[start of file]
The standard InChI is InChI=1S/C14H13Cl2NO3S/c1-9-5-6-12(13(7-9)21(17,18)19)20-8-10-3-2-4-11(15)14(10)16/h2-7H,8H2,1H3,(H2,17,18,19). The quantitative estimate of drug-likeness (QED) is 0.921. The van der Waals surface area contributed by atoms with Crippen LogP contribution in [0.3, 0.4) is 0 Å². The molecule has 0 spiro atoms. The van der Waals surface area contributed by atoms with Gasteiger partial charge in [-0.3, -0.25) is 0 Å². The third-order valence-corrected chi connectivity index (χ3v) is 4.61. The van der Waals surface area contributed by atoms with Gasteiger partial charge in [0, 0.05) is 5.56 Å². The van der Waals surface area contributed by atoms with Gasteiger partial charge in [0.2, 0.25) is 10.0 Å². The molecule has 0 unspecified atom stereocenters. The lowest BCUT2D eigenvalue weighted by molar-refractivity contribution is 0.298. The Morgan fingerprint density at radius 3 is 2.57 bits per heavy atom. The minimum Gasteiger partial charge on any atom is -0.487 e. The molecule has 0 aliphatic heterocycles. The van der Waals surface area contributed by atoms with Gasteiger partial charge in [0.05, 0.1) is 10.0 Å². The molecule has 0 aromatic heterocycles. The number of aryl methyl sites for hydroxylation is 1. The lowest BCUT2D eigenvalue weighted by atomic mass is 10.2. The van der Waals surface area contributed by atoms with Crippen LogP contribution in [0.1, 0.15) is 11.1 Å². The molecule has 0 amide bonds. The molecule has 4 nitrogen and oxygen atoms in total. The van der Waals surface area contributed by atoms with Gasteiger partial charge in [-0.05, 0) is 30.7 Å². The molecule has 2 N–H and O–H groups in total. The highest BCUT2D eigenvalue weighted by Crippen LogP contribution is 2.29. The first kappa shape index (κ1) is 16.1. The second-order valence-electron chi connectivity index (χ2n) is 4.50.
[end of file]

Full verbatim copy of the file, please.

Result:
The standard InChI is InChI=1S/C14H13Cl2NO3S/c1-9-5-6-12(13(7-9)21(17,18)19)20-8-10-3-2-4-11(15)14(10)16/h2-7H,8H2,1H3,(H2,17,18,19). The quantitative estimate of drug-likeness (QED) is 0.921. The van der Waals surface area contributed by atoms with Crippen LogP contribution in [0.3, 0.4) is 0 Å². The molecule has 0 spiro atoms. The van der Waals surface area contributed by atoms with Gasteiger partial charge in [-0.3, -0.25) is 0 Å². The third-order valence-corrected chi connectivity index (χ3v) is 4.61. The van der Waals surface area contributed by atoms with Gasteiger partial charge in [0, 0.05) is 5.56 Å². The van der Waals surface area contributed by atoms with Gasteiger partial charge in [0.2, 0.25) is 10.0 Å². The molecule has 0 unspecified atom stereocenters. The lowest BCUT2D eigenvalue weighted by molar-refractivity contribution is 0.298. The Morgan fingerprint density at radius 3 is 2.57 bits per heavy atom. The minimum Gasteiger partial charge on any atom is -0.487 e. The molecule has 0 aliphatic heterocycles. The van der Waals surface area contributed by atoms with Gasteiger partial charge in [0.05, 0.1) is 10.0 Å². The molecule has 0 aromatic heterocycles. The number of aryl methyl sites for hydroxylation is 1. The lowest BCUT2D eigenvalue weighted by atomic mass is 10.2. The van der Waals surface area contributed by atoms with Crippen LogP contribution in [0.1, 0.15) is 11.1 Å². The molecule has 0 amide bonds. The molecule has 4 nitrogen and oxygen atoms in total. The van der Waals surface area contributed by atoms with Gasteiger partial charge in [-0.05, 0) is 30.7 Å². The molecule has 2 N–H and O–H groups in total. The highest BCUT2D eigenvalue weighted by Crippen LogP contribution is 2.29. The first kappa shape index (κ1) is 16.1. The second-order valence-electron chi connectivity index (χ2n) is 4.50.